Review: Innergie PocketCell pocket battery charger: elegant design though limited capacity

Smartphone battery life has marched backwards, or so it seems: my ancient HTC Desire still lasts longer on a full charge than my newer Nokia Lumia 620 or Sony Xperia T. Another problem is tablets: battery life is decent compared to a laptop, but it is easy to get caught towards the end of the day or on a plane with an exhausted battery.

The solution, if you cannot get to a charger, is one of those pocket chargers for topping up your device. These are popular promotional giveaways, which means I have a drawer full of them (or would if I had kept them); but many are rubbish: bulky, fiddly with lots of assorted adapters to cope with different phones, and some with pointless adornments like solar panels.

I make a partial exception for a PowerTrip charger I received recently, which has an impressive 5700mAh battery, but it is still ugly, comes with three cables, and has silly extras like a solar panel and ability to work as a memory stick.

By contrast, the Innergie PocketCell is the first charger I have seen which has immediately impressed me with its design.

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There are only two pieces you need to carry with you, the small battery pack itself and a clever three-in-one cable in which the adapters snap together, so you can charge a device with Mini-B or Micro-B USB (the two popular types), or an Apple 30-pin dock connector (if you have an iPhone 5 or another device with the new Lightning Connector you are out of luck unless you have an adaptor).

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The same connector also serves to charge the PocketCell, using one of the many USB mains chargers you almost certainly already possess, or by plugging into a PC or Mac. The PocketCell has a USB Type A socket for output, and a Micro-B for input, so you cannot easily get it wrong.

On the side of the PocketCell is a button which you press to discover the current charge. It lights up to four LEDs, to indicate the level of charge remaining.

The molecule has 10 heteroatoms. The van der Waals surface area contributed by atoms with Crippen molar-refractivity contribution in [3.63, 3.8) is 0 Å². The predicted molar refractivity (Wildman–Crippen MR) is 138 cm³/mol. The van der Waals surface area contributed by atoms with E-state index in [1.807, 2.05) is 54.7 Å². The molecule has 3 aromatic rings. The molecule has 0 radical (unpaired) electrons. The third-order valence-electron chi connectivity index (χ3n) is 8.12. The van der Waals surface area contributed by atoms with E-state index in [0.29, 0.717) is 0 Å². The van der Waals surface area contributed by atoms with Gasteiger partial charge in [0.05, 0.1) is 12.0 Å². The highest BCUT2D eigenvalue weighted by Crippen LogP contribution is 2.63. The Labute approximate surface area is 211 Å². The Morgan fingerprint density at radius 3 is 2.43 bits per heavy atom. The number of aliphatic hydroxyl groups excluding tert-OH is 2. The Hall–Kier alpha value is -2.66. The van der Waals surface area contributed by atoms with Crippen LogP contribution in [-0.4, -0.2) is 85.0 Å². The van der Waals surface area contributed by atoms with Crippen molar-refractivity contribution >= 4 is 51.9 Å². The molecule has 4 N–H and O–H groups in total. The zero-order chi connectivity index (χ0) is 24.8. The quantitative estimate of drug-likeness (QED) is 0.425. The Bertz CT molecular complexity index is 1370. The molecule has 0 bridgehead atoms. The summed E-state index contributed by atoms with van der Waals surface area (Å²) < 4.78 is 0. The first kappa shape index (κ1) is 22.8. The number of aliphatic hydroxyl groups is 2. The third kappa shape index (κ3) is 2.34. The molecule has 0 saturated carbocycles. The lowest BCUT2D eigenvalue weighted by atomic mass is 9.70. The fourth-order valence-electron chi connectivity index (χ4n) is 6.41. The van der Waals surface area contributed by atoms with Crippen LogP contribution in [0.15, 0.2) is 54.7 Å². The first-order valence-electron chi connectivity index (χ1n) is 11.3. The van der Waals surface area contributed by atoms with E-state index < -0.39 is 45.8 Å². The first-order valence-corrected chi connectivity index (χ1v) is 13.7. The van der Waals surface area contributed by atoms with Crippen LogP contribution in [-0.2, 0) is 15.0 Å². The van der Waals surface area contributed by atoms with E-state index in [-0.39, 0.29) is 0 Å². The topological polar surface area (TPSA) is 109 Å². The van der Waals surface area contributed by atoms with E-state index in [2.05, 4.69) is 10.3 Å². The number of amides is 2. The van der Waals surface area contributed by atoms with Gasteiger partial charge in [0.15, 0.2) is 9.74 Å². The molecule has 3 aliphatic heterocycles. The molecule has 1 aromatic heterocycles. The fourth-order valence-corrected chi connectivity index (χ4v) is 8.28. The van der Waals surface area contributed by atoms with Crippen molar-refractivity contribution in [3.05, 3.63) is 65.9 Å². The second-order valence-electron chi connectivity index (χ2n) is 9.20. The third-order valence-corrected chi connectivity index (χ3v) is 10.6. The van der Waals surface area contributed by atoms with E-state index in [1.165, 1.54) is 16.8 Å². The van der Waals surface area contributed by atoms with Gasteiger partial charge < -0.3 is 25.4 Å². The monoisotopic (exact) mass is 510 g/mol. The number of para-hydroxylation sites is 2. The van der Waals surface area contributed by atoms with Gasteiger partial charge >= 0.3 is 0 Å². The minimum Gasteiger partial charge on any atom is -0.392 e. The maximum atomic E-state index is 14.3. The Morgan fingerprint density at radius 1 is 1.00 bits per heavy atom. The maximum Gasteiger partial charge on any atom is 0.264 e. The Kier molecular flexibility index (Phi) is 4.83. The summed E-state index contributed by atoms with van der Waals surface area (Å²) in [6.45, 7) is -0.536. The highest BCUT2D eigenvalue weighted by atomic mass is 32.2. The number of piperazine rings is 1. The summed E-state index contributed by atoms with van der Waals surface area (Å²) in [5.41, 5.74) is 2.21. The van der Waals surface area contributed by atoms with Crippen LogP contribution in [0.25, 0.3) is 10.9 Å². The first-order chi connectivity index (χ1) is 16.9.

Battery capacity is 3000 mAh; not as good as a PowerTrip, but decent considering that it is less than one-third the size and much lighter (72g/ 2.5oz).

I tried the PowerCell on an iPhone 4 with a fully expired battery (at least, expired to the point where it would not switch on).

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The phone charged successfully, during which time the PocketCell got somewhat warm, but with impressive speed of charge. After the charge the PocketCell was pretty much exhausted.

The PocketCell supports 2.1 amp fast charge, which means it is fine for charging an iPad or other tablets with USB power.

The small size, nice design, and effective charging of the Innergie PocketCell means this device might actually find its way into your bag. The downside is that it is more expensive (especially in the UK) than some other portable chargers with equal or greater capacity, but its elegance and usability is worth a bit extra.

While I recommend the device, check that 3000 mAh is sufficient for you before purchase. I have also heard that the three in one cable is a little delicate, though you can get replacements if necessary or use a standard USB cable.

 

DTS Headphone X surround sound from stereo is astonishing though Z+ music app disappoints

I first heard the DTS surround sound from stereo demo at this year’s Mobile World Congress in Barcelona. The technology is called Headphone X. It was astonishing. You went into the Qualcomm Snapdragon 800 theatre – it was in association with Qualcomm become some DTS technology is baked into the latest Snapdragon chipset – sat in a plush armchair, and donned stereo headphones.

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The next thing you knew, sound was coming from front left. Then front right. Then rear left. The illusion was amazing, and I was not the only one who removed their headphones temporarily to check that they really were the sole source of the sound.

I interviewed the DTS folk about the technology, and also spoke to the guys at Dolby. Nothing new, said the Dolby folk, we’ve had virtual surround sound for years. Yet, the demo at the Dolby stand fell far short of what DTS was showing.